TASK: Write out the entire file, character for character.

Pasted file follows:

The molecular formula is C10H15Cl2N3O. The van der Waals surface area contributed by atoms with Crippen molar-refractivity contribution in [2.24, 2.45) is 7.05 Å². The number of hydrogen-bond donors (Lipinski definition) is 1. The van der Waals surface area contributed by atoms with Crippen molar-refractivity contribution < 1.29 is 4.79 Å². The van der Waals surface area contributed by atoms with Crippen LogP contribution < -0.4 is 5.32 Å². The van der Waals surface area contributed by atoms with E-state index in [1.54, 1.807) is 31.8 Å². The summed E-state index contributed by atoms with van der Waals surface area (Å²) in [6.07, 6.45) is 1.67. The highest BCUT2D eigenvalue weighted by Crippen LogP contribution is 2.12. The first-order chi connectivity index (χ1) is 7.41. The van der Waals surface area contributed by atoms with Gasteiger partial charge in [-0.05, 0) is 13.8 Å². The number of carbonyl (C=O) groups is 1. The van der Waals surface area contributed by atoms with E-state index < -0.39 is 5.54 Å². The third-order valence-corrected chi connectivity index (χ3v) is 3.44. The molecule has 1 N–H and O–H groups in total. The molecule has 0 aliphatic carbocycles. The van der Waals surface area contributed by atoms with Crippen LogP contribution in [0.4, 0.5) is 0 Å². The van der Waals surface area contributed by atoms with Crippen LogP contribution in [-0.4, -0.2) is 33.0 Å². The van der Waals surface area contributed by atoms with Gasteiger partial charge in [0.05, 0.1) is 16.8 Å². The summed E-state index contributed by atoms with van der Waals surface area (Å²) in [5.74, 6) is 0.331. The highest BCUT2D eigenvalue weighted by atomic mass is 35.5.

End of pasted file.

The molecular formula is C10H15Cl2N3O. The van der Waals surface area contributed by atoms with Crippen molar-refractivity contribution in [2.24, 2.45) is 7.05 Å². The number of hydrogen-bond donors (Lipinski definition) is 1. The van der Waals surface area contributed by atoms with Crippen molar-refractivity contribution < 1.29 is 4.79 Å². The van der Waals surface area contributed by atoms with Crippen LogP contribution < -0.4 is 5.32 Å². The van der Waals surface area contributed by atoms with E-state index in [1.54, 1.807) is 31.8 Å². The summed E-state index contributed by atoms with van der Waals surface area (Å²) in [6.07, 6.45) is 1.67. The highest BCUT2D eigenvalue weighted by Crippen LogP contribution is 2.12. The first-order chi connectivity index (χ1) is 7.41. The van der Waals surface area contributed by atoms with Gasteiger partial charge in [-0.05, 0) is 13.8 Å². The number of carbonyl (C=O) groups is 1. The van der Waals surface area contributed by atoms with E-state index < -0.39 is 5.54 Å². The third-order valence-corrected chi connectivity index (χ3v) is 3.44. The molecule has 1 N–H and O–H groups in total. The molecule has 0 aliphatic carbocycles. The van der Waals surface area contributed by atoms with Crippen LogP contribution in [0.4, 0.5) is 0 Å². The van der Waals surface area contributed by atoms with Crippen LogP contribution in [-0.4, -0.2) is 33.0 Å². The van der Waals surface area contributed by atoms with Gasteiger partial charge in [0.05, 0.1) is 16.8 Å². The summed E-state index contributed by atoms with van der Waals surface area (Å²) in [5.74, 6) is 0.331. The highest BCUT2D eigenvalue weighted by atomic mass is 35.5.